My trip to GNU 40 in Switzerland
Last week I went on a trip to celebrate the 40th anniversary of the GNU project. The event was jampacked with speakers from Nextcloud, the FSFE, GNU Taler, GNU Solidario, many contributors of the GNU project and of course Richard Stallman himself.
© Théo Bondolfi 2023, CC BY-SA 4.0
This blogpost will be about the amazing week that I had in Switzerland and all the great people I’ve met. You can find more information about the event and videos of all the talks on the GNU 40 website.
Monday started with me packing my stuff. It turned out that I didn’t need a lot of things, just a bag of clean clothes, toothbrush, the necesary chargers and of course my ThinkPad X200. I also made sure to download the maps of Switzerland and Germany for OsmAnd.
In the afternoon I did some maintenance to prepare my trusty steed, the yellow Mazda MX-5 NB, so it can survive the rougly 2000 kilometer journey from the Netherlands to Switzerland.
My biggest hobby is cars, so I have my own workshop so I do all the maintenance on my car myself. I knew before coming here that I had to replace my front brake pads. Especially on the steep mountain roads of Switzerland having good set of brakes is definitely important, so this seemed like the best time to replace them.
After that I went home and ate dinner, grabbed my bags, got back in my car, and started making my way to Switzerland at around 19:00.
I decided to divide my roughly 10 hour drive into two sections so I could sleep inbetween and not lose my sanity. This also means I could drive through Germany in the evening to avoid traffic, but still drive through Switzerland during the day to enjoy the beautiful scenery.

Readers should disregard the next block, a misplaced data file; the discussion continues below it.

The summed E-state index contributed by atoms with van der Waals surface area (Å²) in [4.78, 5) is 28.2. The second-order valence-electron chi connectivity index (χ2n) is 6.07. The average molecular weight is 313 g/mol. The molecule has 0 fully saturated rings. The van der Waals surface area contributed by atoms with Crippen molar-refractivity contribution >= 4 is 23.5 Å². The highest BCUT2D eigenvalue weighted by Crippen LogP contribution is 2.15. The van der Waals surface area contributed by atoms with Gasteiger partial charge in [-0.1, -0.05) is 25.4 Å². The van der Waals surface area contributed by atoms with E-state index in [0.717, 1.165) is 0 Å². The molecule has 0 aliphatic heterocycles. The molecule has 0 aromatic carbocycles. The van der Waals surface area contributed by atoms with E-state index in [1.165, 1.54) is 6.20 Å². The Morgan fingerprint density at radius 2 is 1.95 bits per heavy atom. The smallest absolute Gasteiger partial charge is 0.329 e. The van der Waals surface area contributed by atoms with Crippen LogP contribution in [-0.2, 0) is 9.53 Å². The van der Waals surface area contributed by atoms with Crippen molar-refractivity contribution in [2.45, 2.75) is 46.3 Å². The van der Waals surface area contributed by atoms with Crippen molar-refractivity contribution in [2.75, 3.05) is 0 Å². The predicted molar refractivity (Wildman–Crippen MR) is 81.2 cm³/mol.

In Frankfurt, around halfway between the Netherlands and Switzerland I booked a cheap hotel room and went to sleep.
I checked out of my hotel, ate breakfast and got in my car to continue my journey. I had never been to Switzerland before so I had no idea what the situation at the border was going to be like. I assumed it would be similar to crossing the border of the UK because Switzerland, just like the UK, is not a member European Union. But when I got there I realized that I had forgotten that Switzerland was actually part of the Schengen zone so it would be a lot easier thankfully.
I arrived at the border checkpoint in Basel all the customs officer did was look at my windscreen if I had bought the mandatory road toll vignette sticker, which I of course did. The officer spotted my sticker and gave me a thumbs up and I continued driving. I did not have to show my passport or answer the usual “business or pleasure” questions, in fact I didn’t even have to bring my car to a full stop. Great customs (get it?).
As expected the drive from Basel to Lausanne where I would be staying was very beautiful. The weather was great so I drove all the way there with the convertible top down to enjoy the scenery to the fullest.
During the trip I would be staying in the ecovillage of Grandvaux, graciously provided for free by Theo Bondolfi in exchange for a few hours of my time contributing to a Ynternet Foundation project. I can’t talk about the specifics in this blogpost but I decided to join the project so it will probably be featured in my Portfolio in the future.
The ecovillage is built into the mountainside which upon arrival stunned me with an amazing view of Lake Geneva. I really enjoyed this amazing view the entire time I stayed at the ecovillage and I really miss it now that I am back home in my very flat and uninteresting country of the Netherlands.
When I arrived they showed me how the ecovillage works, where my room is and other practical details about my stay. Not even thirty minutes later Theo asked me if I wanted to go swimming. I must agree this was a very sudden thing and I did not count on going swimming at all, but eventually I decided to go with the flow and figured “Why not?”.